Association of American Railroads had been establishing design standards
for freight cars
since the early part of the century. Each new design standard meant
higher capacity, lighter, more durable cars. The 1937 standard 40'
box car featured an interior height of 10'. Just prior to America's
entry into the war, there was a push for an even larger interior height
for the AAR standard. The first cars that would eventually be termed
1944 AAR, were actually built in 1941 but the war delayed its declaration
as the standard. The new taller cars required a new design of end.
Corrugated metal ends had been used since the days when wood side
cars dominated for a very good reason, shifting loads would burst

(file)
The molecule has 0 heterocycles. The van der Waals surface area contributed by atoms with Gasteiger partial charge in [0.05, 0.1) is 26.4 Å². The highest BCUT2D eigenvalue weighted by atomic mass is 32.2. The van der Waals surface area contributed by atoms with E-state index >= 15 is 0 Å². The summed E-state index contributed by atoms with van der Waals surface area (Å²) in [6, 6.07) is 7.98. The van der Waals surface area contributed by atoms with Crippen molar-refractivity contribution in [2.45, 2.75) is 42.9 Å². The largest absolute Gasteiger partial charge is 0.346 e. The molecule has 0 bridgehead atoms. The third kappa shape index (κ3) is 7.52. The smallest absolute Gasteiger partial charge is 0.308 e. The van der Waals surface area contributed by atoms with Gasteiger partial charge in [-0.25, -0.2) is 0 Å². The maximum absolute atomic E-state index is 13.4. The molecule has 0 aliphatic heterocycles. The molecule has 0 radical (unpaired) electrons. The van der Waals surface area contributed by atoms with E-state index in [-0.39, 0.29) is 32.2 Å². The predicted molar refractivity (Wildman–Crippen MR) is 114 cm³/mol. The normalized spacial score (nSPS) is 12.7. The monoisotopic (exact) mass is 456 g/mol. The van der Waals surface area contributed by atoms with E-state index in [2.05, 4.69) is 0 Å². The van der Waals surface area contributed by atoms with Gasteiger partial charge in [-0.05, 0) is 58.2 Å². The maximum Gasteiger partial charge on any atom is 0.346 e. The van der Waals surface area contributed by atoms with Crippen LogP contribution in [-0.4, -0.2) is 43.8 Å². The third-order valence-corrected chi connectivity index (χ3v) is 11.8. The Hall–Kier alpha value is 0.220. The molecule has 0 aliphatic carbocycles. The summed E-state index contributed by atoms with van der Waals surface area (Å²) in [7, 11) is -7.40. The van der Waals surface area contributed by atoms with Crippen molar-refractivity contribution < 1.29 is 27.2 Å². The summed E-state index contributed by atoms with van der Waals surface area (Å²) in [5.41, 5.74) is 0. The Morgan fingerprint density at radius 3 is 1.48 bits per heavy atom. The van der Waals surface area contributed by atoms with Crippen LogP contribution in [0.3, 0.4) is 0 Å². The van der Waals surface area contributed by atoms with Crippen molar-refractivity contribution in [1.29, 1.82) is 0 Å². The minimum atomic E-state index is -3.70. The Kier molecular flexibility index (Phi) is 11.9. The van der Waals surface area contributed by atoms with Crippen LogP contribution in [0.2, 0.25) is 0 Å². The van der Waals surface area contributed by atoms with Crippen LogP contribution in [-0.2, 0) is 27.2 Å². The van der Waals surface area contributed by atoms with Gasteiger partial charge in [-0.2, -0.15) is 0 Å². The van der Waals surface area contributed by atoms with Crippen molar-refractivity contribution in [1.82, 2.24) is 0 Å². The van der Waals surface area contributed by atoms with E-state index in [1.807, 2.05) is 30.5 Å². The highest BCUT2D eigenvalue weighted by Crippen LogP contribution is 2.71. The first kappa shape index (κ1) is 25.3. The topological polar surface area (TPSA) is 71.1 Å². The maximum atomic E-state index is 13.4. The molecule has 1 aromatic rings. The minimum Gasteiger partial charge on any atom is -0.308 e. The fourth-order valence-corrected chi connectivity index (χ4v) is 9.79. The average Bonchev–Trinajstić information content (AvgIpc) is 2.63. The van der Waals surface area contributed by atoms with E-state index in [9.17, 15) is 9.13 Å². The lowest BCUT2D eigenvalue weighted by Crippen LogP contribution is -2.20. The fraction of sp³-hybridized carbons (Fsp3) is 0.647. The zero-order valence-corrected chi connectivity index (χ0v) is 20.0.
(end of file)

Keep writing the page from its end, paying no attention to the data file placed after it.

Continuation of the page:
through wooden ends during sudden starts and stops! These corrugated
panels were stamped in two sections, split horizontally down the middle.
The 1937 standard had 5 ribs on one half and 4 ribs on the other --
creating what is called a 5-4 Dreadnaught end. The slightly taller
1944 model required something a little different.
The lower panel has 4 ribs while the upper panel has 3 then a space
and a final rectangular rib at the top. Called a 4-3-1 (or R-3-4)
Improved Dreadnaught end, this design would dominate new box car construction
for years. Compare Intermountain's
40' box car with the deLuxe car to see the differences between the
1937 and 1944 AAR standards. Like
automobiles, freight cars are equipped with the parts from various
sub-contractors. While ACF, Magor, or Pullman Standard may build the
car, it might have doors from Youngstown, hardware from Camel, brakes
from Westinghouse, and a roof walk from Apex. Youngstown was the most
widely used door in railroading and is recreated on the deLuxe model.
Other brands including Superior, Creco, and Camel combined did not
approach the number of Youngstown doors in service. The six foot opening
was the most common.